Increasing evidence indicates that tomato lycopene may be an ideal candidate in protecting from cancer risk related to smoking exposure. The carotenoid shows potent redox-properties by which it decreases the reactive radical species (ROS) generated by smoke and modulates redox-sensitive cell targets, including protein tyrosine phosphatases, protein kinases, MAPKs and transcription factors. Moreover, it counteracts the effects of smoke on carcinogen-bioactivating enzymes and on molecular pathways involved in cell proliferation, apoptosis and inflammation. Lycopene also inhibits smoke-stimulated IGF-signalling and smoke-induced DNA adducts. Some of these actions may be mediated by its oxidative metabolites and may be synergistically enhanced by the presence of other antioxidant nutrients. This review summarizes the background information about the interactions of lycopene with smoke in experimental models and presents the most current knowledge with respect to lycopene role in smoke-related diseases.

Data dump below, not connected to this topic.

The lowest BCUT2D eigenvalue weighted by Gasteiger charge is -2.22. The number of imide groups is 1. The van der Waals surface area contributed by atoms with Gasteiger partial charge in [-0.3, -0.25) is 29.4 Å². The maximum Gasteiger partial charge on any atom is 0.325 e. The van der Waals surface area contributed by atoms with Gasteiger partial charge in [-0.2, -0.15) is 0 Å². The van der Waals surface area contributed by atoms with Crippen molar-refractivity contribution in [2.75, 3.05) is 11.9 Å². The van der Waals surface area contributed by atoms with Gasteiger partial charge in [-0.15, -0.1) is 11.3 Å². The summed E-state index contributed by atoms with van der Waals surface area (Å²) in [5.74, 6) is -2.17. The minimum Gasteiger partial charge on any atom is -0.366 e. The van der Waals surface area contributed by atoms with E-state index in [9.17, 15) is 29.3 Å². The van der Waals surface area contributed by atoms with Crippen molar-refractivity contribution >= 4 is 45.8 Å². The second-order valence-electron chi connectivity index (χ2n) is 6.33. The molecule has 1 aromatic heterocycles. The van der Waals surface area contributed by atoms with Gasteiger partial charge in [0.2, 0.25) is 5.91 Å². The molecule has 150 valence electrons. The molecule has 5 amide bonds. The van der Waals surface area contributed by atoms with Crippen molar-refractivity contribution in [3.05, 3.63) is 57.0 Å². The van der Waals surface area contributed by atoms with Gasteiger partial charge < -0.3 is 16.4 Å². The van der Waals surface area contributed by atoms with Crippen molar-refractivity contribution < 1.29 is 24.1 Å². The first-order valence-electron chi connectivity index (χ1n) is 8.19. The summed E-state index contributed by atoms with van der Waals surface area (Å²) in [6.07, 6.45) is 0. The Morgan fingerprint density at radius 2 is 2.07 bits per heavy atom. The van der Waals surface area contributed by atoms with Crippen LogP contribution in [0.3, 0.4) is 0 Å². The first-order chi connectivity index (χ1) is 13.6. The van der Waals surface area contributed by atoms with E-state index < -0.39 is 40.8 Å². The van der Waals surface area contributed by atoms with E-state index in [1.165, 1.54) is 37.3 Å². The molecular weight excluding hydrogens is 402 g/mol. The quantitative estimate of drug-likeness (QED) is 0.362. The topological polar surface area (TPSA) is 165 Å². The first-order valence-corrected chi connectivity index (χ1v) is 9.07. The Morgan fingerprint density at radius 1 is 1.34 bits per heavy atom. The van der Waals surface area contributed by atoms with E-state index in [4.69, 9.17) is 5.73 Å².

|Rivista||Current Cancer Drug Targets|
|Stato di pubblicazione||Pubblicato - 2012|
- cigarette smoke
- in vitro studies
- in vivo studies
- redox sensitive molecuar pathway